The Role of Firmware Cybersecurity

As a leading provider of IoT cybersecurity software that empowers device manufacturers to embed protection against unknown threats, one of our critical focuses at Dellfer is protecting the state of firmware. Firmware is an important element to our work because as Help Net Security describes, “IoT embedded systems combine hardware, firmware, and internet connectivity to carry out particular functions,” including the tracking, monitoring and analysis of data. Therefore, securing firmware is a part of securing the overall process and potentially sensitive information in the meantime. Considering, we think it is helpful to understand the risk surrounding firmware. In this post, we will break down some of the issues and focus to come firmware’s way.

The Rise of Firmware Attacks

In 2021, a study commissioned by Microsoft revealed that over 80% of the enterprises reviewed had experienced at least one attack against their firmware within the previous two years. As quoted by Cybersecurity Dive, one spokesperson explained that “The reason attackers are targeting these layers of computing is because they live below the operating system and go unmonitored, meaning attackers can lay in wait to encrypt the device and secure the biggest ransomware payout.” Because such activity can be hard to detect, though, many organizations weren’t seeing firmware security as the investment it is.  The study found that only 29% of them had firmware incorporated into their budget.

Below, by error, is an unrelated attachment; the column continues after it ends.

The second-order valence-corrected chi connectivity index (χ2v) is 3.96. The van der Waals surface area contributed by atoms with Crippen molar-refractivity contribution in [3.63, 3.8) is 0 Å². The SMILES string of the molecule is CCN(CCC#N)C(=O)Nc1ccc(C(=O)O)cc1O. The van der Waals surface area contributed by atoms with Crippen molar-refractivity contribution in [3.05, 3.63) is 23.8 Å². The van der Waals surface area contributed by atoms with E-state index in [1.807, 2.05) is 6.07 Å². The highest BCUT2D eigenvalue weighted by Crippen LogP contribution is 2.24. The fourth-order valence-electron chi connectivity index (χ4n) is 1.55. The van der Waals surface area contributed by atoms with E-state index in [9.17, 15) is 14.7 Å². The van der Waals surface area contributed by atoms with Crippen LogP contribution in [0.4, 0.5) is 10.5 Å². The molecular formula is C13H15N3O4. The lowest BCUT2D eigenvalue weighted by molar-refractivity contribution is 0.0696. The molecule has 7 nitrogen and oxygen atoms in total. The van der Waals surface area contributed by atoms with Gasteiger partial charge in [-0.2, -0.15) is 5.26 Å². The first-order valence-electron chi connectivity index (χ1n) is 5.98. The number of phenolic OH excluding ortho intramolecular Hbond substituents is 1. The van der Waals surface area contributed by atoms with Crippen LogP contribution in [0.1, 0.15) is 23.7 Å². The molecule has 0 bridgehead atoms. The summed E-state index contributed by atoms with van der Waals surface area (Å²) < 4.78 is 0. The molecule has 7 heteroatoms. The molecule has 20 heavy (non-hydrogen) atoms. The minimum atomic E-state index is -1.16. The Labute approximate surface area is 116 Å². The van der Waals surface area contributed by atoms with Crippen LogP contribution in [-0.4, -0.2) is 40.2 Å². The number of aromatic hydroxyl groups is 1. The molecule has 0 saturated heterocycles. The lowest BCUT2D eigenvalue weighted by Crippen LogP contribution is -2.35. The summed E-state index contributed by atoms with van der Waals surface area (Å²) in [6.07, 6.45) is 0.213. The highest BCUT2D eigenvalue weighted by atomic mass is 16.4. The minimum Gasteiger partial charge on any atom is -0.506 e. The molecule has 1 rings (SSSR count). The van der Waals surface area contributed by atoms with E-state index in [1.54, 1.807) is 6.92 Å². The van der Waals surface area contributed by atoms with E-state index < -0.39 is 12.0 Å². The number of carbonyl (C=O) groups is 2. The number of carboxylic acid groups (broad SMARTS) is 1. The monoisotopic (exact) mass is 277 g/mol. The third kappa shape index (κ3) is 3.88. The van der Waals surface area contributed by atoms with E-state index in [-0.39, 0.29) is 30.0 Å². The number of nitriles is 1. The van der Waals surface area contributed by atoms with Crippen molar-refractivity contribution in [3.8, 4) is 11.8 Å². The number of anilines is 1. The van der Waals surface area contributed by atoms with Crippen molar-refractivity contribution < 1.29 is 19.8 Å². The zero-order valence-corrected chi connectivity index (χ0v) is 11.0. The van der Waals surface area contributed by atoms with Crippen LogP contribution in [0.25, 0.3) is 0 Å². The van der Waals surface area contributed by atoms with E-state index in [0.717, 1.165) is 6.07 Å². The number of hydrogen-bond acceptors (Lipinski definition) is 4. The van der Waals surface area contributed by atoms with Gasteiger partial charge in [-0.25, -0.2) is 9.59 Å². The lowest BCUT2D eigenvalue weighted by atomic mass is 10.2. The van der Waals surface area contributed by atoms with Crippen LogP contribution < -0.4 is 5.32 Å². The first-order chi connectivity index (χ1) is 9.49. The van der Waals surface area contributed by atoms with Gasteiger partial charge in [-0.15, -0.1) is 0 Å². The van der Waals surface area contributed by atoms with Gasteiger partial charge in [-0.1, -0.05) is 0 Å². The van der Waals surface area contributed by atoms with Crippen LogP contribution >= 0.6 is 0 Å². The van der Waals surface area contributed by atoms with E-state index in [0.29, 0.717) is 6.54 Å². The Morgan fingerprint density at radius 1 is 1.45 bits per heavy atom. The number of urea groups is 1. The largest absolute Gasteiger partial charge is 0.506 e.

This can lead to major issues because new vulnerabilities are being discovered often. A set of six “high-severity firmware vulnerabilities impacting a broad range of HP devices” used within enterprises are still awaiting patches even though some were originally uncovered in 2021, according to Bleeping Computer. Leaving such flaws unattended can be dangerous because they can then leave openings for malware and other compromises. Included in the list of vulnerabilities, researchers found SMM (System Management Module) issues, which is part of the UEFI firmware that assists hardware control and power management.

This incident of unaddressed firmware vulnerabilities has put code utilized by several companies at risk. Vendors include HP, Dell, Intel, Microsoft, Fujitsu, Framework and Siemens. “In terms of supply chain impact, it will take 6-9 months based on our data for the vulnerabilities to be patched by device manufacturers at least on all the enterprise devices,” Alex Matrosov, the CEO of Binarly, told Security Week.

Shoring Up Firmware Cybersecurity

As firmware threats grow alongside other threats such as OT and ICS cybersecurity, taking measures to protect it will continue to rise in significance. In fact, in a recent advisory issued by the Cybersecurity and Infrastructure Security Agency (CISA) and National Security Agency (NSA) regarding the need to defend OT and ICS from malicious actors, one of the mitigation steps featured is “avoid disclosing information about system hardware, firmware and software in any public forum,” based on reporting by MSSP Alert. This shows that securing firmware and the details attached to it plays a role in the larger cybersecurity picture.

We hope that this all illuminates the need to shore up firmware cybersecurity, but we also understand that it can be challenging to do so. That’s why we are innovating ways to offer cybersecurity for IoT firmware, specifically. We are very proud to have recently announced a new program that the Dellfer team designed to bring breakthrough zero-trust security into partners’ OEM channels. Learn more about this program at https://dellfer.com/new-dellfer-program-helps-monetize-firmware-security-in-oem-channel/.

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